Malcolm X (born Malcolm Little), the 60s era civil rights fighter who became an outspoken leader is still revered throughout American as we passed what would have been his 94th birthday. Malcolm, whose autobiography was chronicled by film maker Spike Lee, didn’t advocate nonviolence like Martin Luther King, Jr., which attracted many followers to him. He was assassinated at the age of 39 in 1965 during a New York speaking engagement by three gunmen who shot him 15 times.
To celebrate Malcolm’s legacy, BSUN Art Gallery held the inaugural Malcolm X festival to honor his memory and legacy. Neighbors from near and far came together to praise his work, his life and advocacy before his untimely death. As a devout Muslim. he fought for not only Muslim issues, but also matters that affected the Black community as a whole.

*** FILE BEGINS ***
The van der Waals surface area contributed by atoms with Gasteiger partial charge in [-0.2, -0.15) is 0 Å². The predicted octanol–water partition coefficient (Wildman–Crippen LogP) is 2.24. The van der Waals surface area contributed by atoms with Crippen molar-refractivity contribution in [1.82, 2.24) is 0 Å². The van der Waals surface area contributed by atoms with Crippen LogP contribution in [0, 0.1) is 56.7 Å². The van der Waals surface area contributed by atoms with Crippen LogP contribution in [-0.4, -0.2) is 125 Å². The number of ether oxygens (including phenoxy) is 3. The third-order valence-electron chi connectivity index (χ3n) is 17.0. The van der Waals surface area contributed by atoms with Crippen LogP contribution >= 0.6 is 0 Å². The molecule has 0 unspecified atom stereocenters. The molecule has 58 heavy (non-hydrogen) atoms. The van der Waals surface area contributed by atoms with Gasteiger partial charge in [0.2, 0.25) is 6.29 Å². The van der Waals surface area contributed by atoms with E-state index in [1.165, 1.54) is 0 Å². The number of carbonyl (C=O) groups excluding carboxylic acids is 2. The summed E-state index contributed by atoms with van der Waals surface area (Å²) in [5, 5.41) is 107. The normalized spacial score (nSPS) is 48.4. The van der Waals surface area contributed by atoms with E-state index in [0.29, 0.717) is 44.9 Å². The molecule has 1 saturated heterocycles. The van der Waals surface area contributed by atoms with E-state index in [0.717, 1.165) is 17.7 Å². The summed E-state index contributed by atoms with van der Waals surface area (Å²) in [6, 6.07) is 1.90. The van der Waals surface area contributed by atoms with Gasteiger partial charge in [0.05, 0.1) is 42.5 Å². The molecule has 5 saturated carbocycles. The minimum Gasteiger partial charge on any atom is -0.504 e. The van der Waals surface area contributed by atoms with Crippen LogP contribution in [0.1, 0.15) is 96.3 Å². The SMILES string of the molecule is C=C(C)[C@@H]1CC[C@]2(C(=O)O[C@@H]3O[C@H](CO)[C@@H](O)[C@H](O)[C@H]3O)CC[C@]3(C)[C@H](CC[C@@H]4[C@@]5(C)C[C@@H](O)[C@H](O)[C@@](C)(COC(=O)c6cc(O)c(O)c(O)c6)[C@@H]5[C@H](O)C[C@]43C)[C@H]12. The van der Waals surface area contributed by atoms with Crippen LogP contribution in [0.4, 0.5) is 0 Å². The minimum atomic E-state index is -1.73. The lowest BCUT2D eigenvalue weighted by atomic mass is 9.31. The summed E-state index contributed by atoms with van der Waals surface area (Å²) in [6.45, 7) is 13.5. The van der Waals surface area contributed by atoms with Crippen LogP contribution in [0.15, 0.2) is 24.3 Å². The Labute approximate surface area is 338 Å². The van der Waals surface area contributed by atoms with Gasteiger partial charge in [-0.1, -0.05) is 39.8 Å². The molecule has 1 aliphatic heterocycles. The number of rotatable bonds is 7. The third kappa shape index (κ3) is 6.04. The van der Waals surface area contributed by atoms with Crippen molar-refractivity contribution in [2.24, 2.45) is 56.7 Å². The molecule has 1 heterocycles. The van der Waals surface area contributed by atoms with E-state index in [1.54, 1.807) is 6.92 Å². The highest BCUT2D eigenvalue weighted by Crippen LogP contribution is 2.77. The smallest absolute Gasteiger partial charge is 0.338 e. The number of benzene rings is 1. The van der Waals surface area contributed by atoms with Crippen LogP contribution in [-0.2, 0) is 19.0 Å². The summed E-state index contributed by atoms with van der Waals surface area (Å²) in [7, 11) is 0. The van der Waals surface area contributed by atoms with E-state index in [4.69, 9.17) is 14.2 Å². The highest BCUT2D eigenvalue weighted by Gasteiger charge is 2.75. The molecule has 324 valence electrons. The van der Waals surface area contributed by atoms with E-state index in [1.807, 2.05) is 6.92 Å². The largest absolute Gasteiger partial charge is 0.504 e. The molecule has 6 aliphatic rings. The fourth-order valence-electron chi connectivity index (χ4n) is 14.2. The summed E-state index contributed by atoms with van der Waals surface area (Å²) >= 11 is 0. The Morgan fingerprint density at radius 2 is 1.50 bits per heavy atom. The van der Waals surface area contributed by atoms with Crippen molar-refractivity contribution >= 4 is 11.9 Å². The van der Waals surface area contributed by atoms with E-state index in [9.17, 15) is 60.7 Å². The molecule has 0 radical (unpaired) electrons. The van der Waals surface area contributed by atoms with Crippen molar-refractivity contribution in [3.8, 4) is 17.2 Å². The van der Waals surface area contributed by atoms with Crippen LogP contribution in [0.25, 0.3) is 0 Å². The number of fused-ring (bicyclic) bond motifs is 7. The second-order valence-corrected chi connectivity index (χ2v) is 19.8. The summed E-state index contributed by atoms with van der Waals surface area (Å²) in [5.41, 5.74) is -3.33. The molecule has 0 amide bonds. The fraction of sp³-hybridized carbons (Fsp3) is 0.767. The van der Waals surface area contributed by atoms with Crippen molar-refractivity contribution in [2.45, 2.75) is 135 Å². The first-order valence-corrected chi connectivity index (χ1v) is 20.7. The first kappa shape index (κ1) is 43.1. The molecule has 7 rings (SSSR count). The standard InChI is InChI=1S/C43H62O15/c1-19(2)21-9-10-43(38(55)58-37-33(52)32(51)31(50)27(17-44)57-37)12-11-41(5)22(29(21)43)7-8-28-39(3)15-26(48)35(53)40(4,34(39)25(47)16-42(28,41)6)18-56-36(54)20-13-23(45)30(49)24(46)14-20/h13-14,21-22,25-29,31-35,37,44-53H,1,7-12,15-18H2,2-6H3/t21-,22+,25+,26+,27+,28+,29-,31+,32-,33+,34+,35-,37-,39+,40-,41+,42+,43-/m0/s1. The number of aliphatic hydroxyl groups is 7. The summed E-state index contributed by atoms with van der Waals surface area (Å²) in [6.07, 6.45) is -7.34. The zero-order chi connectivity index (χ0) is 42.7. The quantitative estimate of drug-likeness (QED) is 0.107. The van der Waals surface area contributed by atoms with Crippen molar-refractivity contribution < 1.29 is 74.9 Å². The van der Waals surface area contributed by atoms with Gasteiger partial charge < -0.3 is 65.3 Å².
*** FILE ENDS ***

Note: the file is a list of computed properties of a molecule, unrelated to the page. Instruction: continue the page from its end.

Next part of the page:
The event consisted of poets, singers, dancers and speakers who all came onto the stage for five minutes performing in front of the crowd giving their expression for Malcolm X. The DJ played music and old speeches of Malcolm X during the program. Local vendors were present selling their products from clothes, oils, hats, and more. Attendees also enjoyed a free lunch during the celebration.